During a recent Q&A in a Catholic school, I asked the fourth-graders about their upcoming confirmation. One bright young lad said: “Jesus is so cool. He’s better than Superman.” No one in the class laughed or looked bemused at this suggestion. “I don’t think so,” I began, but before I could explain further, the young theologian excitedly interrupted. “No; you’re right, Father,” he said. “Jesus was human, so he is more like Batman or Iron Man, only better.” Considering the circumstances, having Christ come out as the best of the superhero bunch should be counted as a win.
It should not surprise us that the superhero genre forms a theological paradigm within which the story of Jesus is understood. The films that make up the top 10 superhero category at the box office include: “The Dark Knight” (2008); “Spider Man II” (2004); “Batman Begins” (2005); “Iron Man” (2008); “X2: X-Men United” (2003); “Spider-Man” (2002); “X-Men” (2000); “Superman” (1978); “Batman” (1998) and “The Incredibles” (2004). “The Dark Knight” was the biggest box office film last year—$231 million ahead of “Iron Man.” Overall, this collection of films has grossed a staggering $5.5 billion.
While these famous Western, white and male superheroes have hit the cinematic big time, many other characters fill out the generic canon, including the Fantastic Four, Wonder Woman, Ghost Rider, Catwoman, Hellboy, the Hulk, the Punisher and the Spirit.
There is only anecdotal evidence of my claim that these superheroes are forming young people’s way of imagining Christ. Formal studies are yet to be done. And while I believe that the superhero mythology affects boys more than girls, we know that this film genre is an equal-opportunity attraction, and so it must be influencing girls in important though different ways, even by continuing the sexist stereotype of the female victim in need of a male rescuer. Wonder Woman does not seem to have had the same impact as Batman.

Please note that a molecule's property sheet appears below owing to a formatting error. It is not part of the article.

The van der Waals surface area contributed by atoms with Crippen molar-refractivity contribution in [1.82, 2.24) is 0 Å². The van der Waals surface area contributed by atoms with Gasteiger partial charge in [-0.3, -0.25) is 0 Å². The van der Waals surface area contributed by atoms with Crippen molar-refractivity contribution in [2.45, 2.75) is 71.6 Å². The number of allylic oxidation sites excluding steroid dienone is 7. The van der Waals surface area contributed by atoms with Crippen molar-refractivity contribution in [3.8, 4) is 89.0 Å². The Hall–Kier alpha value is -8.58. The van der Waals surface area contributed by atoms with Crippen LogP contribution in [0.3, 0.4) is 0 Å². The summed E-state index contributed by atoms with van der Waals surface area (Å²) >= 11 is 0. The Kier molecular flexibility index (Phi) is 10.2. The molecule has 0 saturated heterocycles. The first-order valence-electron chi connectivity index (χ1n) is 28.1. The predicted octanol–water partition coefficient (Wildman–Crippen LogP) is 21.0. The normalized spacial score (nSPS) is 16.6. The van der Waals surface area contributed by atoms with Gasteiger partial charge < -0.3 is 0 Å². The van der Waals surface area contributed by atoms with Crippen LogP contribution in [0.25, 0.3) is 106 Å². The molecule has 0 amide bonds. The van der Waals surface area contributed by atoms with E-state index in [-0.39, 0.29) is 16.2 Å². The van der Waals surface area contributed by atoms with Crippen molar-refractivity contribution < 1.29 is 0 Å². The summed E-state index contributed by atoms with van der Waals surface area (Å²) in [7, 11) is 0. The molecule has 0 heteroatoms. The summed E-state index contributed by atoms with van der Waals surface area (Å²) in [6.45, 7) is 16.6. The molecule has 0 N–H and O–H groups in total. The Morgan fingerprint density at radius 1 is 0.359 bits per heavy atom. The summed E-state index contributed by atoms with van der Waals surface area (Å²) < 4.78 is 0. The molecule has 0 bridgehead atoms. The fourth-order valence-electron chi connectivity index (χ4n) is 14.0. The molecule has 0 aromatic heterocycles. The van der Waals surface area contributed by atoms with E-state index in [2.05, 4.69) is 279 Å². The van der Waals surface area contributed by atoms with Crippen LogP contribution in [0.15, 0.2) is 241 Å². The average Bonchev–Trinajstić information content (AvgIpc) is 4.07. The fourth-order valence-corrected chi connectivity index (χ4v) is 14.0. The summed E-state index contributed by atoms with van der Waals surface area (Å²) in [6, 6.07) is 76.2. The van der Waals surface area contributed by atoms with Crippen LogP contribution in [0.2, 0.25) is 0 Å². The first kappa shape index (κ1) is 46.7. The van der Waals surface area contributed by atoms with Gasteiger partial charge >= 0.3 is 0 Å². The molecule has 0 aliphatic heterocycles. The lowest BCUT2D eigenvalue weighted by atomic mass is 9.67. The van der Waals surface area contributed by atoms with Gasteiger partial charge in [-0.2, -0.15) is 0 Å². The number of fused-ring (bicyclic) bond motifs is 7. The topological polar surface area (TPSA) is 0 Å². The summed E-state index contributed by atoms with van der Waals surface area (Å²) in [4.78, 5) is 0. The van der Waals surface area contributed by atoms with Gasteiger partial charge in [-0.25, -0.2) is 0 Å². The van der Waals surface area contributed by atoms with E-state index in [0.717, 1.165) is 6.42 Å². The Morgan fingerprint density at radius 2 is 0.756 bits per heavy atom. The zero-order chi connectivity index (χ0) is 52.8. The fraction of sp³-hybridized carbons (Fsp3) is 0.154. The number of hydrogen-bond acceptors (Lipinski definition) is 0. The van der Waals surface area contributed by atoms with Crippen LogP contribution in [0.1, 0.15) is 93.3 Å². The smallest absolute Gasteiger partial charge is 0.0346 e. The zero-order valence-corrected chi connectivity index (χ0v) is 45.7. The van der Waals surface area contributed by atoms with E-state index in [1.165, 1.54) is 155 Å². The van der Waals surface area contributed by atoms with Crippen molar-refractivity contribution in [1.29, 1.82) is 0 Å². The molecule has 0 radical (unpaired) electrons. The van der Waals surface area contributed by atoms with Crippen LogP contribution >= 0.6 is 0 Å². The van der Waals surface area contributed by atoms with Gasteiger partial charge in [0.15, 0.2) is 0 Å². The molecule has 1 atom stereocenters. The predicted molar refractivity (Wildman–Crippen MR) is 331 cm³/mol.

It would be a mistake, however, to think that superheroes are a new phenomenon. Greek and Roman religions had pantheons of gods with superpowers, a pagan heritage to which current-day superheroes owe a huge debt. The premise of the superhero is founded in Greek philosophy, especially that of the good vigilante who restores moral justice. Aristotle said in his Politics, “There are men, so godlike, so exceptional, that they naturally, by right of their extraordinary gifts, transcend all moral judgment or constitutional control. There is no law which embraces men of that caliber: they are themselves law.”
Yet it was Victorian and Edwardian novels that gave birth to the present movement. Robin Hood and the Scarlet Pimpernel were among the earliest modern adventurers, followed by Zorro and Tarzan, to name but two. In the 1930s and 1940s, the three greatest modern superheroes were invented: the Shadow, Spider-Man and Superman.
Superheroes share a number of common traits. Apart from their special powers, several also have a secret weapon (like a lasso, webbing or a shield). Starting with an extraordinary birth narrative, they feel a personal vocation to achieve their destiny by defending the common good. Their real identity is often hidden, but in public they wear distinctive clothes and use a symbol as a calling card. Their profound moral codes see them pursue the guilty, though many innocent people are sacrificed in their quest to eliminate evil. Often they work as loners, have access to unknown funds, and their public reception can be mixed—from adoration to misunderstanding to repudiation. Here we can start to see some parallels with the Gospels.
Take what the most recent Superman film has made of his legend in comparison to Jesus. Superman is stabbed in the side with Kryptonite; Jesus is stabbed with a spear. Superman, when dying in a hospital, vanishes from sight to live another day; it is not unlike Jesus’ empty tomb and post-Resurrection appearances. Superman hovers above the earth in a cruciform pose; Jesus comes to earth and is lifted up on the cross. Superman is cradled in his mother’s arms in a pose borrowed from Michelangelo’s “Pietà.” Superman is sometimes called “the people’s savior” by a police chief or a mayor; Jesus is “Savior of the World.” Superman is often shown bearing the weight of evil actions or their outcome on his shoulders. Indeed, in “Superman Returns” he carries the metal globe that sits atop the Daily Planet building. Jesus bore the burden of sin though his torture and death.